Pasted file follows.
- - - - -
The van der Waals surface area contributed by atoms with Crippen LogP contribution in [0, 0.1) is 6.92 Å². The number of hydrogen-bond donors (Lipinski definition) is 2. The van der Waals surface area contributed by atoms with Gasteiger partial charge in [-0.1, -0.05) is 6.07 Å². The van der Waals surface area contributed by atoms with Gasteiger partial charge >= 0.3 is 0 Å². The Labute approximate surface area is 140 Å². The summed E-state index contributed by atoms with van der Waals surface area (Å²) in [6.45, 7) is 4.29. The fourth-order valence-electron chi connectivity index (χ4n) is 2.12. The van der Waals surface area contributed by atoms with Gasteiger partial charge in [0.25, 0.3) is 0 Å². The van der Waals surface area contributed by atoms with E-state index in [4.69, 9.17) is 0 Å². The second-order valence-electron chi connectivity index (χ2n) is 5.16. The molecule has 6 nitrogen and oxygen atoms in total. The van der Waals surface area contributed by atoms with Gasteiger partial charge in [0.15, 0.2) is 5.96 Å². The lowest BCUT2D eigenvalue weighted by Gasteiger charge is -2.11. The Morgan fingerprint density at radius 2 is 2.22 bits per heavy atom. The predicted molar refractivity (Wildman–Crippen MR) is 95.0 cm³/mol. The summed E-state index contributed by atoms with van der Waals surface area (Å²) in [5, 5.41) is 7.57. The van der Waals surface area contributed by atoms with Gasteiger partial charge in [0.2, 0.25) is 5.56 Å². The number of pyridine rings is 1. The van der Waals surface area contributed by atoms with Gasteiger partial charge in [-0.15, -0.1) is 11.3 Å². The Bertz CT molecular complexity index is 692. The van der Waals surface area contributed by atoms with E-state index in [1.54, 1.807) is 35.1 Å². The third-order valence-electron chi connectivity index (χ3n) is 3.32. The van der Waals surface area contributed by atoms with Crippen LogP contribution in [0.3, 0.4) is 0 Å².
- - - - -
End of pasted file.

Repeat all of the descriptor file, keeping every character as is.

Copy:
The van der Waals surface area contributed by atoms with Crippen LogP contribution in [0, 0.1) is 6.92 Å². The number of hydrogen-bond donors (Lipinski definition) is 2. The van der Waals surface area contributed by atoms with Gasteiger partial charge in [-0.1, -0.05) is 6.07 Å². The van der Waals surface area contributed by atoms with Gasteiger partial charge >= 0.3 is 0 Å². The Labute approximate surface area is 140 Å². The summed E-state index contributed by atoms with van der Waals surface area (Å²) in [6.45, 7) is 4.29. The fourth-order valence-electron chi connectivity index (χ4n) is 2.12. The van der Waals surface area contributed by atoms with Gasteiger partial charge in [0.25, 0.3) is 0 Å². The van der Waals surface area contributed by atoms with E-state index in [4.69, 9.17) is 0 Å². The second-order valence-electron chi connectivity index (χ2n) is 5.16. The molecule has 6 nitrogen and oxygen atoms in total. The van der Waals surface area contributed by atoms with Gasteiger partial charge in [0.15, 0.2) is 5.96 Å². The lowest BCUT2D eigenvalue weighted by Gasteiger charge is -2.11. The Morgan fingerprint density at radius 2 is 2.22 bits per heavy atom. The predicted molar refractivity (Wildman–Crippen MR) is 95.0 cm³/mol. The summed E-state index contributed by atoms with van der Waals surface area (Å²) in [5, 5.41) is 7.57. The van der Waals surface area contributed by atoms with Gasteiger partial charge in [0.2, 0.25) is 5.56 Å². The number of pyridine rings is 1. The van der Waals surface area contributed by atoms with Gasteiger partial charge in [-0.15, -0.1) is 11.3 Å². The Bertz CT molecular complexity index is 692. The van der Waals surface area contributed by atoms with E-state index in [1.54, 1.807) is 35.1 Å². The third-order valence-electron chi connectivity index (χ3n) is 3.32. The van der Waals surface area contributed by atoms with Crippen LogP contribution in [0.3, 0.4) is 0 Å².